M-P board OKs selected and one percent across the board cuts

By Mary Zielinski (free-lance)
Posted 6/10/99

In a three-hour session Thursday, June 3, the Mid-Prairie Board of Education came up with nearly three-fourths of the $210,000 needed in budget cuts for fiscal 1999-2000.

The board action, using a …

This item is available in full to subscribers.

Please log in to continue

Log in

M-P board OKs selected and one percent across the board cuts


In a three-hour session Thursday, June 3, the Mid-Prairie Board of Education came up with nearly three-fourths of the $210,000 needed in budget cuts for fiscal 1999-2000.

The board action, using a list of 20 possible cuts, cut $153,778, leaving the district with an approximate $56,222 shortfall.

Included is a one percent across the board cut, voted upon after members decided against the 2 percent cut that would greatly reduce the district’s buildings’ budgets for things such as supplies and textbooks. The two percent cut would have been $64,331. What was approved Thursday cut $32,165 from the building budgets.

The other cuts range from increased book rent from $20 to $30 and increased Driver Education fees from $85 to $200 (to cover actual costs), to eliminating a bus route ($12,500), elimination of support staff overtime ($17,450) and elimination of a mail courier ($3,078).

The suggestion to eliminate the evening shuttle bus was delayed to the second regular board meeting June 28 to permit time to see if a charge for the shuttle service could be instituted.

Maintenance director

Major discussion resulted from board member Elizabeth Curl’s motion to eliminate the maintenance director position, an item that was not on the 20 item list.

She made the motion after the board had reached the $153,778 figure, noting “we have to cut deeper,” and told the board all other areas have been cut. The motion included the provision that the position be studied to see if within year it should be re-instituted.

The time frame refers to the fact the board views the cuts as one-year ones.

Previous board meetings had lengthy discussions about the position, including comments and questions from residents if the $41,000 position (salary and benefits) is worth it to the district. In an earlier report, Jim Adam, the maintenance director, said he had saved the district $6,100 in outside costs for the current year.

However, out-sourcing calls in the two and a half years the position has existed total approximately $41,000.

Responding to Curl’s motion, board member Ed Whetstine said he “opposed it. We do not realize what we’re doing,” citing the position as valuable and that if it were eliminated “we had better get him (Adam) on retainer.”

Board President Tracy Anderson questioned eliminating a position, then studying it, suggesting it should be the reverse.

Principals Gerry Beeler and Becky Furlong told the board that Adam’s services had been invaluable and Beeler said he was willing to learn skills to maintain the high school building, but “I cannot learn them all at once.”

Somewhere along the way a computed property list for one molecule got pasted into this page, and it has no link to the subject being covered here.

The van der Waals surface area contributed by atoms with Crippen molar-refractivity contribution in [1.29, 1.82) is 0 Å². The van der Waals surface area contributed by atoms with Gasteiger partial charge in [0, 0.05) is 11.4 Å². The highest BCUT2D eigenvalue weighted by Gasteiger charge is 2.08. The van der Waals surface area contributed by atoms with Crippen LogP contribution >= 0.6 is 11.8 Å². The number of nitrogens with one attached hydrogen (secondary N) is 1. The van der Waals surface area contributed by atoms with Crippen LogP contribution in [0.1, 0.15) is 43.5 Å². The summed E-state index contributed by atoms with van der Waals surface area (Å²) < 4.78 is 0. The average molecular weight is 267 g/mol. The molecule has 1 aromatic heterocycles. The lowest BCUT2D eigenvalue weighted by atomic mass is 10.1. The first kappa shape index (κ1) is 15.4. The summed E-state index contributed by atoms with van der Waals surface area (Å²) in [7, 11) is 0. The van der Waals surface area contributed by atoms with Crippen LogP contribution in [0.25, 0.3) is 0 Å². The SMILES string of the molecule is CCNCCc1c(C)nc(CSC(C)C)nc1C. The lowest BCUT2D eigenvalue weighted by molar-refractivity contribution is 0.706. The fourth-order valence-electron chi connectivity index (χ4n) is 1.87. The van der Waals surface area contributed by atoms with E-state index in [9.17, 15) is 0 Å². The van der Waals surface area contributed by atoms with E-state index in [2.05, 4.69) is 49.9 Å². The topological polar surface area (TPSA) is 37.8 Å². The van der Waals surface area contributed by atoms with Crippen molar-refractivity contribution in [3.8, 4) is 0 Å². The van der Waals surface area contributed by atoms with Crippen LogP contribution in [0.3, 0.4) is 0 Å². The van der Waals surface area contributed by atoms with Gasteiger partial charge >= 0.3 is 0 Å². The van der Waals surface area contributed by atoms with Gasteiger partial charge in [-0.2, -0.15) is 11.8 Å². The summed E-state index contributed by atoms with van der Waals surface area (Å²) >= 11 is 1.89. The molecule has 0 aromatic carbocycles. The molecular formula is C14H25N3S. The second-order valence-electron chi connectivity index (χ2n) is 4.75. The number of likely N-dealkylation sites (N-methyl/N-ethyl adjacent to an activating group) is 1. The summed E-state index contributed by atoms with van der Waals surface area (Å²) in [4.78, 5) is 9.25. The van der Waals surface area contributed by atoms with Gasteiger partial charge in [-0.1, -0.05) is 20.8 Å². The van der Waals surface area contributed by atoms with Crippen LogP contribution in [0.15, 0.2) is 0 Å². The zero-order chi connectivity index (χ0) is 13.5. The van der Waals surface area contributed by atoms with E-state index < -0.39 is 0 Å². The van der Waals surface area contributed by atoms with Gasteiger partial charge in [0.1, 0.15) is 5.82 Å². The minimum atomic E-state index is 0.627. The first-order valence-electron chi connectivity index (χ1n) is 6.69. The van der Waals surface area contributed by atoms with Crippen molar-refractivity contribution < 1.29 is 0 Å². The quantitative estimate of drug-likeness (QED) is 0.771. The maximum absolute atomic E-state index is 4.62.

He also gave examples of recent services done by Adam “that took him five minutes. I would not have known where to start.”

Curl suggested that the district’s custodians could be trained, raising their skill levels.

Adam, who was present interjected that “You’ll never get custodians to learn it. Some things even I do not know.”

Board member Ray Marner stressed that it is time to “re-visit” the position that his “feedback from the community” indicates there needs to be more direction even supervision of the post.

A key issue is exactly how the pay is determined. The board thought it was a salary and Superintendent Gordon Cook said it was hourly.

Finally, after two amendments, the board approved possibly eliminating the position, but not before there is a full evaluation of it and to extend the contract on a month by month basis.


A board sub-committee that will include board members Whetstine and Jack Dillon (who at the meeting’s start, said he planned to move for elimination of the post), Beeler, Cook and District Business Manager Doug Slaubaugh will meet with Adam.

Cook said the committee, which can have a few more members from the community, will be in place within ten days.

The board declined to cut regular elementary aides at Kalona Elementary School and at the high school that would have cut $25,290 from the budget. However, it was stressed this would adversely affect students, especially in dispensing medications.

The district still faces needing an additional $56,222 which could conceivably come from the undesignated balance of $174,000.


However, Slaubaugh warned the board that the district’s reserves are such that at present “we cannot refinance our bond issue, (if more favorable terms were available) and if it goes too low, we will not be able to participate in ISCAP.”

Anderson asked how low the unspent balance has ever been and Slaubaugh said “maybe $12,000.”

Anderson replied, “we survived,” and Slaubaugh told him about the re-financing situation.


Whetstine then suggested that the board should implement an Instructional Support Levy, something it can do for five years. However, residents can then petition the district for an election.

Whetstine, who had said he had no problem with dipping into the unspent balance if necessary, insisted that the “Instructional Support Levy is all we’ve got.”

Cook said that the earliest a levy could be voted, either by board or public, is within six months of the previous vote that was in March (defeated by a near two-one margin).